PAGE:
COVID-19 - A one year retrospective: How small businesses have dealt with change

A year ago, the United States was paralyzed by the COVID-19 pandemic. As people were required to stay inside and avoid mingling and crowds, businesses were forced to adopt new strategies in order to remain solvent throughout the crisis.

Small businesses, such as Babylon Gyros in downtown Richmond, have especially struggled through this past year. 

“It’s affected everybody,” said owner Solomon K., who has been running his restaurant for 11 years. “We’re just surviving. We’re making it.”

Like many restaurants, Babylon Gyros adopted a focus on to-go style orderings, a marked shift from their original dine-in model. Despite the setbacks, the restaurant is still going strong, and Solomon eagerly anticipates when things “can go back to normal.”

Capacity limits, shutdowns and mask mandates at the state-level have caused a rollercoaster of activity for most businesses, as well as creating instability in the market. Lessened demand has resulted in a steep decline in business and employment for people across the country. This massive shift has forced businesses across the country to rethink their strategies from the ground up.

As Thomas Martin, associate provost for research and economic development at Eastern Kentucky University, puts it, “Every business in the world became a start-up again. They had to identify new customers, new products, evaluate their market position and redevelop their supply and value chains all in an economy that was upended by a pandemic. Whether you were a startup, a midsize firm, or a Fortune 500 company, you had to adjust to the new economy.”

According to, the annual state unemployment rate for the year 2020 was 6.6 percent, up from 4.1 percent in 2019. Some of the biggest losses were in the leisure and hospitality sector, which contracted by 36,285 positions, and accommodation and food services, which fell by 31,312 positions in 2020.

Some industries have seen more success over the course of the pandemic. According to Mendi Goble, President and CEO of the Richmond Chamber of Commerce, home improvement projects and renovations saw a marked increase in business. New lumber cabinets and granite countertops were hot commodities, as homeowners looked to liven up their surroundings. Outdoor activity equipment saw a rise as well, with increased sales in camping and boating equipment, as people had to either reschedule or cancel vacation plans.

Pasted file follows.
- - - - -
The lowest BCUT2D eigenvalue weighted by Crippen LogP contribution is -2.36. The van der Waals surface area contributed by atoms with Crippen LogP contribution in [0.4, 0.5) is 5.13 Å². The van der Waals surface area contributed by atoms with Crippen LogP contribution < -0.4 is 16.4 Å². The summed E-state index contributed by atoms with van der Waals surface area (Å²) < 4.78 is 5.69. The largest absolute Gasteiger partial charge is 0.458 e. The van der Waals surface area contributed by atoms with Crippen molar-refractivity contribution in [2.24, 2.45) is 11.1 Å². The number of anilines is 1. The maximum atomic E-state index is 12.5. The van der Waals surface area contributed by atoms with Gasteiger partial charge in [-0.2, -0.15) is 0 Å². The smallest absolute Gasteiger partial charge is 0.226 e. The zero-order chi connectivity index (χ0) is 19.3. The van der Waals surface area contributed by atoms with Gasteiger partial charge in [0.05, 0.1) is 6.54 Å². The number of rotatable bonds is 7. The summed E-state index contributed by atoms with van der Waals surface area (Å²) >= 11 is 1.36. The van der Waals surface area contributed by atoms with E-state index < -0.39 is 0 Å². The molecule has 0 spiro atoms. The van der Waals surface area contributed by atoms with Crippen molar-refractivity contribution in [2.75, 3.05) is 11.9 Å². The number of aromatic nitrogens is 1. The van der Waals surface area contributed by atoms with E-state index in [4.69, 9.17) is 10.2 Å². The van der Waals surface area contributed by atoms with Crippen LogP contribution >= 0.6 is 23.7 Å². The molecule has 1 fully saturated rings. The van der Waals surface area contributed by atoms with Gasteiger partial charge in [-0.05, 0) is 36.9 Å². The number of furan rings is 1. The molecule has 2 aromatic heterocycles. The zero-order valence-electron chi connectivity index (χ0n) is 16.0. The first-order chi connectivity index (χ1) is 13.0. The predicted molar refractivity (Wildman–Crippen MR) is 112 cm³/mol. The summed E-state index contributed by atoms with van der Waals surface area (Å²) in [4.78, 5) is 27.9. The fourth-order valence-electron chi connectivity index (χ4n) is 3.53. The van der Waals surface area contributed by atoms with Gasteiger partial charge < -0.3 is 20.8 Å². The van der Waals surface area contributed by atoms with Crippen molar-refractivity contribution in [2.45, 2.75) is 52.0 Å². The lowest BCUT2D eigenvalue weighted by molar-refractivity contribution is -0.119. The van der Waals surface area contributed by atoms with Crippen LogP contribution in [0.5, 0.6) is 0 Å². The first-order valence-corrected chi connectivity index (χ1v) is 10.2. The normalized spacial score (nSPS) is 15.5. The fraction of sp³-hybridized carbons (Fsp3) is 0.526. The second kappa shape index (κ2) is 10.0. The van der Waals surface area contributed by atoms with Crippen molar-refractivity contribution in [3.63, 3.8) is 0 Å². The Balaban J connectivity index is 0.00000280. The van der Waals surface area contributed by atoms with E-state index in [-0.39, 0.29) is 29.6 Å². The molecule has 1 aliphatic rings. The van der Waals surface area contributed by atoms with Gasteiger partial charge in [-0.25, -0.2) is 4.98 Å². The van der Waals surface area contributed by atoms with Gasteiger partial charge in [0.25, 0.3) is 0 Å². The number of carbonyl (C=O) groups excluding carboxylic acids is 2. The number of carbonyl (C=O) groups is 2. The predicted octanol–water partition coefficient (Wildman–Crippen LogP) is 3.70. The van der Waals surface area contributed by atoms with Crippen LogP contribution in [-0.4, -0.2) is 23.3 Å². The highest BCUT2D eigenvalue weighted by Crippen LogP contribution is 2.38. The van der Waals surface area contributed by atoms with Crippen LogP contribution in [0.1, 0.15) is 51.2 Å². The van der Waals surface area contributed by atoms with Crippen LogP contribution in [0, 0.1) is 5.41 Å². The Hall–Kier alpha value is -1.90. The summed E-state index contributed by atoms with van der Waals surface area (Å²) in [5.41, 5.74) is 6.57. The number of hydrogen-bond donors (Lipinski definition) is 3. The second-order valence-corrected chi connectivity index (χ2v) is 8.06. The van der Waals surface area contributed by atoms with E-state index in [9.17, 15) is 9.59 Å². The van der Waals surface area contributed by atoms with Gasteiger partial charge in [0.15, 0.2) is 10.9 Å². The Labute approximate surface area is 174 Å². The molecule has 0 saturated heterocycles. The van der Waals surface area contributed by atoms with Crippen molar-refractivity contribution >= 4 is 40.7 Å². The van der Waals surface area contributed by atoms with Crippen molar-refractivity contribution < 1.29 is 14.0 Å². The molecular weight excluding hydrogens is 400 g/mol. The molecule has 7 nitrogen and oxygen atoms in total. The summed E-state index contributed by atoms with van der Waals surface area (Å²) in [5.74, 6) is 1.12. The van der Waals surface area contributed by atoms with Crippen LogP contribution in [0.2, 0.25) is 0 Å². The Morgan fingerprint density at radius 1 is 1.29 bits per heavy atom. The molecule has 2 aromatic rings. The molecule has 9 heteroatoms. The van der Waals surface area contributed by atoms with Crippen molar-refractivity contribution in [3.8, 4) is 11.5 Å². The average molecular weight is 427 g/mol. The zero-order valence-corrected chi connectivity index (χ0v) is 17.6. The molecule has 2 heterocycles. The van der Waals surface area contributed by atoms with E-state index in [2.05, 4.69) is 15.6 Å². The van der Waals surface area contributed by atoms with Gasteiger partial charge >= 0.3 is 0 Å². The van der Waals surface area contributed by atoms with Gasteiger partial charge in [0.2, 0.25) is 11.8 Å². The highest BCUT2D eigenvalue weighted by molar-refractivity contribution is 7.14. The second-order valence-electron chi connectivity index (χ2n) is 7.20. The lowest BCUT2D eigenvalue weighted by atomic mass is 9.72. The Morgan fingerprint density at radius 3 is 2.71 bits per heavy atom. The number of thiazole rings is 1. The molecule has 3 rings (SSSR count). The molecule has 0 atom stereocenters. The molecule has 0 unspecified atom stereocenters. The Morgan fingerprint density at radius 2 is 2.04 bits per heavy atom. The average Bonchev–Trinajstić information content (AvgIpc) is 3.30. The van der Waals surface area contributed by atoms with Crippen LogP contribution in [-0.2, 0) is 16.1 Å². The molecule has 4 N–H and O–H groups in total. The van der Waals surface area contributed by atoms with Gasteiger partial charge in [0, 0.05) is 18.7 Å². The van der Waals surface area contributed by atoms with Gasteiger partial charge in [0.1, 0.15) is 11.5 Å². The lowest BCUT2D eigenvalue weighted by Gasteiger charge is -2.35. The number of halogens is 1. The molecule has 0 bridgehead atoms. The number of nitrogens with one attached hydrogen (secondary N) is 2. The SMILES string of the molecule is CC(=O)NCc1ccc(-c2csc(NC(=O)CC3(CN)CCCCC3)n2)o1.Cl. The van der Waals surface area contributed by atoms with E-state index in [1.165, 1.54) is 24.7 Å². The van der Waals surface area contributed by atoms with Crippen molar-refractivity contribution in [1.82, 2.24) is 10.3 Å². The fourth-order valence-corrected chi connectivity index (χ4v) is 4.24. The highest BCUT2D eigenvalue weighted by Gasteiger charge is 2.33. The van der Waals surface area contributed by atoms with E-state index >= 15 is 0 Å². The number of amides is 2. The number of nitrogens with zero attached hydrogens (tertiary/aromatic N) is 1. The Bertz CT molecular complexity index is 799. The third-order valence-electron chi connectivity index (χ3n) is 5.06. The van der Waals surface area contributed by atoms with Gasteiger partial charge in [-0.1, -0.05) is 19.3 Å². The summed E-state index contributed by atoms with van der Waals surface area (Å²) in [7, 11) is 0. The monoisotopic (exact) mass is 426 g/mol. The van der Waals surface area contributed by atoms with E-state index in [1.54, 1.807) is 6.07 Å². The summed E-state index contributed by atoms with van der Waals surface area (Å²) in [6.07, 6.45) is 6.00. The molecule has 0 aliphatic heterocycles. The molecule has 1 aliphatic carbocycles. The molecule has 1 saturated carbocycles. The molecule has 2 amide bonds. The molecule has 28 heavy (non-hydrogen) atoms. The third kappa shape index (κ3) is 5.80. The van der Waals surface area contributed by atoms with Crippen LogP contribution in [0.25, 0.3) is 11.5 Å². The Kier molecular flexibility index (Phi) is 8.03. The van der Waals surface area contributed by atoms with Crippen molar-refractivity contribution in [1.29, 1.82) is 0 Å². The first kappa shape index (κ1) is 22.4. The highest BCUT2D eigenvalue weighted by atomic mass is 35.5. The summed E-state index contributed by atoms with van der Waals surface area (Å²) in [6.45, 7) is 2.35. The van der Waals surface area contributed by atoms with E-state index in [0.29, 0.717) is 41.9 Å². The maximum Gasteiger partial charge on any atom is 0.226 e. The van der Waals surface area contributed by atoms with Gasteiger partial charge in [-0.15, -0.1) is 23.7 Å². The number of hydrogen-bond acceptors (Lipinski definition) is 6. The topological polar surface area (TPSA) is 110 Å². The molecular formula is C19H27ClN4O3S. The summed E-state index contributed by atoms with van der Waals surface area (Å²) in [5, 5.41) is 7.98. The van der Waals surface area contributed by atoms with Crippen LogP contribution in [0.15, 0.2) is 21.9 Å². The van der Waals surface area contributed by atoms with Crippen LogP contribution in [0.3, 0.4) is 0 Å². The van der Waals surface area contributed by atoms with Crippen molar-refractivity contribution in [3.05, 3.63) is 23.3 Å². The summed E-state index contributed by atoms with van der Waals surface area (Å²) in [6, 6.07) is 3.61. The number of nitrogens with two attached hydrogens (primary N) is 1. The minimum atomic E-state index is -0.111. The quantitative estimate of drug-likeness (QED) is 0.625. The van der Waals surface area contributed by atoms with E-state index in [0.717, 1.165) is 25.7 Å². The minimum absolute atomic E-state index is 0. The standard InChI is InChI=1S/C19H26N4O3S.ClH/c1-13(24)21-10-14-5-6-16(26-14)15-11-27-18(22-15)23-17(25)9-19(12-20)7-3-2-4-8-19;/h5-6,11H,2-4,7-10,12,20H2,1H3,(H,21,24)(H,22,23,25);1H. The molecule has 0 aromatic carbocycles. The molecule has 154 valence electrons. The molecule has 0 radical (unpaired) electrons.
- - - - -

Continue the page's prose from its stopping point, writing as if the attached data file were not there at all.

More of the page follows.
“[People] were sitting at their houses for months on end and said, ‘Let’s do something,’” said Goble. 

Other businesses have been less fortunate. Just across the street from Babylon Gyros, Burgher Burger was forced to shutter its doors on Feb. 24 after only two years in business. The owner has not been able to be reached for comment.

As a new spring starts, vaccinations are well underway in the United States and even on the campus of EKU. As states begin to see looser restrictions and businesses begin to open once more, many people are optimistic about the way things continue to develop.

Martin is confident that long term change will likely result from the events of the pandemic. 

“Firms are going to get more involved in research of the opposition, more engaged in higher education and in the early stages of research and innovation. I think you’ll see pressure on those firms to think less about profit and more about their social responsibility. I think that’s what you’ll see in the next 10 years,” Martin said.

Goble believes that businesses are better prepared for such volatility in the future. “I don’t think anybody could ever be prepared for COVID, but I think we’ve learned a lot,” she said. “We obviously hope it’ll never happen again."

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